5. Can I vent a little here? This morning's fight was about consumerism, and throwing things away.

    Mom hasn't got a car nor the stamina to get rid of things properly, and has the local government sanction not to have to recycle but is allowed to leave trash for a weekly pickup by her front door. (Old age plus not having a "young" person live here permanently.) I get that. I get it all. But she takes advantage of the system and puts out everything, from small furnitures to bike helmets to... whatever, and I feel uncomfortable about it. But I go along because I don't even know when or where garbage is collected around here any more. And it's easy.

    But the difference in opinion is more fundamental. She came from money, and then married Dad and struggled to raise three kids for 35 years. Then Dad got a big promotion and they did well for 15 years and not too badly until Dad's pension stopped. But fundamentally, having come from money set her values; she's always been a shopaholic and a certifiable clothes horse, the latter having been handed down from her dad. She always threw things away with gusto, never recycled, and she's never been an environmentalist in terms of energy or resources, though she was into organic food early on.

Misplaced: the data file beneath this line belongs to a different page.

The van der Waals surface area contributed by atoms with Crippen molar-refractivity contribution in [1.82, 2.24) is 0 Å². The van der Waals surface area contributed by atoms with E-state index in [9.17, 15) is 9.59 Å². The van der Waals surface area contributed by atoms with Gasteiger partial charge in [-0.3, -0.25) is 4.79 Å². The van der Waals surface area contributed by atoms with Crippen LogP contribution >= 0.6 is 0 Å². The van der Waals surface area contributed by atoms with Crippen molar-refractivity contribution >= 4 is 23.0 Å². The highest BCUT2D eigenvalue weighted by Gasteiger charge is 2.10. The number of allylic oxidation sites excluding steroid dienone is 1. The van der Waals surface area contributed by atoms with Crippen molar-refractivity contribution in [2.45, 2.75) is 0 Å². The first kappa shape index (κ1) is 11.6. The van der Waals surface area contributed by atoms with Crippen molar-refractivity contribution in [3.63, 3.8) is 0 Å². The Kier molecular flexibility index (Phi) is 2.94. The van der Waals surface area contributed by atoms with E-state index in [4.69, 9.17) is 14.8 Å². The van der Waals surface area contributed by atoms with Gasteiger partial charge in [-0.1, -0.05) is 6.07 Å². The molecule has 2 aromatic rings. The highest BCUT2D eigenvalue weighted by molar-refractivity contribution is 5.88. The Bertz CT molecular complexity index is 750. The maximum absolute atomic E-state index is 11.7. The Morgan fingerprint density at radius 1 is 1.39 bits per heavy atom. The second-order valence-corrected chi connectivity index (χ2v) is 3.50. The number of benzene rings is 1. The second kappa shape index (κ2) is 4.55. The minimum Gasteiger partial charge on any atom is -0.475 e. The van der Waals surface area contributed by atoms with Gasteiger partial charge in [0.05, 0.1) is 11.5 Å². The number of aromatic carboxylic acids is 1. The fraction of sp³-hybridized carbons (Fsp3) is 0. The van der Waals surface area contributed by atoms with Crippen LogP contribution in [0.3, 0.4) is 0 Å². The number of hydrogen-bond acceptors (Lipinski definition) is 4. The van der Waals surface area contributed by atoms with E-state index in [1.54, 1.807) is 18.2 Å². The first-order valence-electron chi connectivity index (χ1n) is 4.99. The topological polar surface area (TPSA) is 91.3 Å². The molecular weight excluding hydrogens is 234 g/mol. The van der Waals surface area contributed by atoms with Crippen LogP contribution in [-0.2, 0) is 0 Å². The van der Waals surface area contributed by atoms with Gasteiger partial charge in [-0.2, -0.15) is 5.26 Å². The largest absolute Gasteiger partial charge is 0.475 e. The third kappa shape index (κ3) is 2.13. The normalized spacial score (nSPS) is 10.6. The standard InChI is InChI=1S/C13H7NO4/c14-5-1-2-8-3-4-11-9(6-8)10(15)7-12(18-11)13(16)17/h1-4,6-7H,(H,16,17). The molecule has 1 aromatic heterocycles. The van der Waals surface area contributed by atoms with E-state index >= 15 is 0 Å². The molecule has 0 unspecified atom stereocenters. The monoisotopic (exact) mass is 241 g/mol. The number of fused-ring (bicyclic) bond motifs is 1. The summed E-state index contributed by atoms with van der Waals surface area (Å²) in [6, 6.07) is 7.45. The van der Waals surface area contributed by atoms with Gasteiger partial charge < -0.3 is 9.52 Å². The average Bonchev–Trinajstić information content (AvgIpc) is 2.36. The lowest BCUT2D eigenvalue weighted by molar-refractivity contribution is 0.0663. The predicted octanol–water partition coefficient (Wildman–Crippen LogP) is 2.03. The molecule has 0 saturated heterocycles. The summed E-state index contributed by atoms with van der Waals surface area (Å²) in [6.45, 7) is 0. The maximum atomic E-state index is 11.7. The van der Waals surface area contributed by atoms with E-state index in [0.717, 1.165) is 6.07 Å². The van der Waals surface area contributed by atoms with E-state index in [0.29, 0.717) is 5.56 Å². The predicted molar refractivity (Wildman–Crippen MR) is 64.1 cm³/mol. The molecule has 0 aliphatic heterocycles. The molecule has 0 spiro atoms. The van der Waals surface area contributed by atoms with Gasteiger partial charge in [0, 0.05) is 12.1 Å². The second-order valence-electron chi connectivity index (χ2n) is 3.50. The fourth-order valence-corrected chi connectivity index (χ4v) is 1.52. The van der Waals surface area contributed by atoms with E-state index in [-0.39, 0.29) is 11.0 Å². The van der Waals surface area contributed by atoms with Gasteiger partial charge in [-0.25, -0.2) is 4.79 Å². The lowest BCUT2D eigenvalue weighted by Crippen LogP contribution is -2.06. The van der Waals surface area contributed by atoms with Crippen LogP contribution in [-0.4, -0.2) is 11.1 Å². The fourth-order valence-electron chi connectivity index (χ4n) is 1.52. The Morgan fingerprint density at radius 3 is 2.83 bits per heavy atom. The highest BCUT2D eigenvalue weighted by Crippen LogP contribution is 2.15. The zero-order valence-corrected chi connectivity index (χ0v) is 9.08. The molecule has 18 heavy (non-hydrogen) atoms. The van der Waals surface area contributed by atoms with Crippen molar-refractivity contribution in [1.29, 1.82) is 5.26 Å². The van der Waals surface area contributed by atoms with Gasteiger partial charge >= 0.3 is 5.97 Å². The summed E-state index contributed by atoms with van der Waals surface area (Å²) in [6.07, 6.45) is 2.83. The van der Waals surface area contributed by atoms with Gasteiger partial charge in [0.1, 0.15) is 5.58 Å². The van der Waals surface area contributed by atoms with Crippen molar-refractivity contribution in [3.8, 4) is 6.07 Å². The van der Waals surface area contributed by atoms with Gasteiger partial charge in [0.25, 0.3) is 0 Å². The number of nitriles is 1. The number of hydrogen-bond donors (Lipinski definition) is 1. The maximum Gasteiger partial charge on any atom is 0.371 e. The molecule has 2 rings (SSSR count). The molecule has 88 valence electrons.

Whereas Dad and I are tightwads and spend big only on things we feel passionate about; Dad (and Mom) traveled for 25 years. (Whereas, ahem, I have to be careful because I don't have a steady income and living on one income in New Zealand is hard, as it probably is in most developed economies.)

    Mom's rampant consumerism bothered me all my life. She'd buy clothes and then give me stuff she didn't want any more, and I didn't want them but I knew if I didn't take them she'd throw them away. Giving to charity, even though we went to the same Catholic school, never enters her mind. Or she's too lazy to take steps. So I took them back to New Zealand and gave to charity. And she was proud that she didn't have "too many" stuffed away in her closet. Or shoe closet. It's like old European nobility building cottages to enjoy the "simple" life, I thought.